"He gets on first, and it makes me think back," said Helton, 39. "It's like you're walking on water and the bat felt like it weighed zero ounces. I could remember that feeling. It wasn't a matter of whether you were going to get a hit. It was how far you were going to hit it."
Another similarity between Helton's debut and now is the record of the team. After losing that game, the 1997 Rockies dropped to 52-59. They went into Thursday night's game against the Braves 51-58.
"You know what? I was so young I didn't know if the team was down or up," Helton said. "I was excited to be there and kept my mouth shut. That's a really good question. I really don't know, but now I'm fine-tuned with the clubhouse, the emotions, where we're at, all that good stuff."
A stretch in which little has gone right has the Rockies below .500 and Helton, at .257 with seven home runs and 34 RBIs, isn't near the All-Star standards of his past. But through it all, Helton said he feels like a kid.
After playing on and off during the first half of the season, Helton made his seventh straight start on Thursday. And he believes the Rockies have the right effort and approach, despite the results.
"I still love going out there, I really do," Helton said. "Even when I stink, I get just as frustrated with myself and disappointed. But my body feels great. I'm still able to go out there and compete at this age. To me, that's partly a win right there.
"I wish the team was doing better. I wish I was doing better, all those things. But I still really love going out there and playing. I'm absolutely trying to fix it. Nobody's given up or thrown in the towel. That's what you worry about this time of year."
Rest necessary for CarGo's ailing finger
ATLANTA -- Rockies left fielder Carlos Gonzalez insisted he didn't need to go to the 15-day disabled list because his right middle finger sprain flared up Wednesday night for the third time in the last 3 1/2 weeks. But manager Walt Weiss is monitoring closely and could order a different strategy if the problems continue.
Gonzalez and head athletic trainer Keith Dugger each said the problem is resting for 15 days would do little to help the finger. Only an offseason of rest can do that.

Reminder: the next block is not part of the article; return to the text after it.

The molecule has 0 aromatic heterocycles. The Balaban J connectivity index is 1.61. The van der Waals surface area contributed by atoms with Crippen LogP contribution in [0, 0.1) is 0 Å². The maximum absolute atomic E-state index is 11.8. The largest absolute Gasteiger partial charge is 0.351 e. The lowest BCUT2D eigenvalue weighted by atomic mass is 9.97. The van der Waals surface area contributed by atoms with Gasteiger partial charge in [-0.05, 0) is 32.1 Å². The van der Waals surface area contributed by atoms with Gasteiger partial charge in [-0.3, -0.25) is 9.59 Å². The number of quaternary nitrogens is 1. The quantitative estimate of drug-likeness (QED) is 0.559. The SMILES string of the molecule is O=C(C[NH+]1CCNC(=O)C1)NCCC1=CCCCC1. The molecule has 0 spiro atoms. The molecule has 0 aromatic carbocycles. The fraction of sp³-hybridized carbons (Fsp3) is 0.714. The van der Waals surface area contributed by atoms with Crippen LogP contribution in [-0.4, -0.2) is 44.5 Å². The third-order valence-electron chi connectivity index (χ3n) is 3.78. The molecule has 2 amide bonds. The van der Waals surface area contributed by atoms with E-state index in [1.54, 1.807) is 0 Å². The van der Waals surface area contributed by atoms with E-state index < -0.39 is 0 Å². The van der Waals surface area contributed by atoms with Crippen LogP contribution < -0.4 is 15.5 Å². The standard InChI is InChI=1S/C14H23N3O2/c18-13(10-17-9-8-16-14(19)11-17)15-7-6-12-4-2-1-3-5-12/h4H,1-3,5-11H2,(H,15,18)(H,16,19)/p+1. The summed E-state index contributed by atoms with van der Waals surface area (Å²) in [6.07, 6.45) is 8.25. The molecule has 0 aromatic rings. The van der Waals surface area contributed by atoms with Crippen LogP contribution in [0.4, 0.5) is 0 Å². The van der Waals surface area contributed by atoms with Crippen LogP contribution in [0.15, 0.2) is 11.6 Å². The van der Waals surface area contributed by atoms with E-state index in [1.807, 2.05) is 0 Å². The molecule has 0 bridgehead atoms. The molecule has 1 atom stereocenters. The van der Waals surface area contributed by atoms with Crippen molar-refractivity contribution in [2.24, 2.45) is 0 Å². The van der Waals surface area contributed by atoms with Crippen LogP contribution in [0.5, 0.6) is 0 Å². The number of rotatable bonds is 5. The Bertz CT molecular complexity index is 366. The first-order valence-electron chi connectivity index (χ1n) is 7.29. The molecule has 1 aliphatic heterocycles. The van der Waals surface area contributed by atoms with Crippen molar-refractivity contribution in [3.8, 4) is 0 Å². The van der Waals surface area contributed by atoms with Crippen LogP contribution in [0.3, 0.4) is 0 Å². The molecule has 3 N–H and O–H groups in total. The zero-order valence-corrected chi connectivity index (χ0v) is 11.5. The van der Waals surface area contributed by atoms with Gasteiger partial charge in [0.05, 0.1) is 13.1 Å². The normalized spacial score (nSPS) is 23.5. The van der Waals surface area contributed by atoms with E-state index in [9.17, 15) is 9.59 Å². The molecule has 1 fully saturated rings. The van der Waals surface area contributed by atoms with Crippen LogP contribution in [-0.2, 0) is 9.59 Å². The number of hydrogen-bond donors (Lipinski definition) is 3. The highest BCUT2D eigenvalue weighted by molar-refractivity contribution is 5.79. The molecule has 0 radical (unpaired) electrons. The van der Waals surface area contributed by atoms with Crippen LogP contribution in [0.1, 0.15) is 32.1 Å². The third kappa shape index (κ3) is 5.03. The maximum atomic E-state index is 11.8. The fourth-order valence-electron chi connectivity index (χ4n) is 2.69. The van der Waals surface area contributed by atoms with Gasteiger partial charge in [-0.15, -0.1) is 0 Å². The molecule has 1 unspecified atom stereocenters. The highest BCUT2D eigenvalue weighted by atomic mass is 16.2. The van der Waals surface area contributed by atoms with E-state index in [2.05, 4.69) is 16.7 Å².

But that makes it difficult for Weiss on nights like Thursday. With outfielder Michael Cuddyer missing the game for family reasons and Gonzalez limited at best because of the finger, the bench was limited.
"We're kind of in a tough spot, because we're not sure that a couple weeks will make a lot of difference," Weiss said. "We've got to let it calm down again for a few days, and try it again. If he has another issue, then we'll seriously think about DL-ing him."
Gonzalez has experimented with different protective wrappings and different ways to hold the bat, but the flareups keep occurring.
• Michael Cuddyer left the team before Thursday night's game against the Braves because of a family issue. Charlie Blackmon started in right as part of a makeshift outfield. Corey Dickerson made the start in left while Carlos Gonzalez rested his sprained right middle finger.
Walt Weiss said he isn't sure when Cuddyer (.329, 17 HR, 62 RBIs) will return, but he hopes it will be during the three-game weekend series at Pittsburgh.
• Right-handed pitcher Roy Oswalt, who hasn't pitched since suffering a left hamstring strain on July 7, will throw his simulated game in Pittsburgh on Saturday, instead of Friday as originally scheduled. Oswalt hopes to follow that up with a Minor League rehab start, then return to the rotation.
Thomas Harding is a reporter for MLB.com. Read his blog, Hardball in the Rockies, and follow him on Twitter @harding_at_mlb. This story was not subject to the approval of Major League Baseball or its clubs.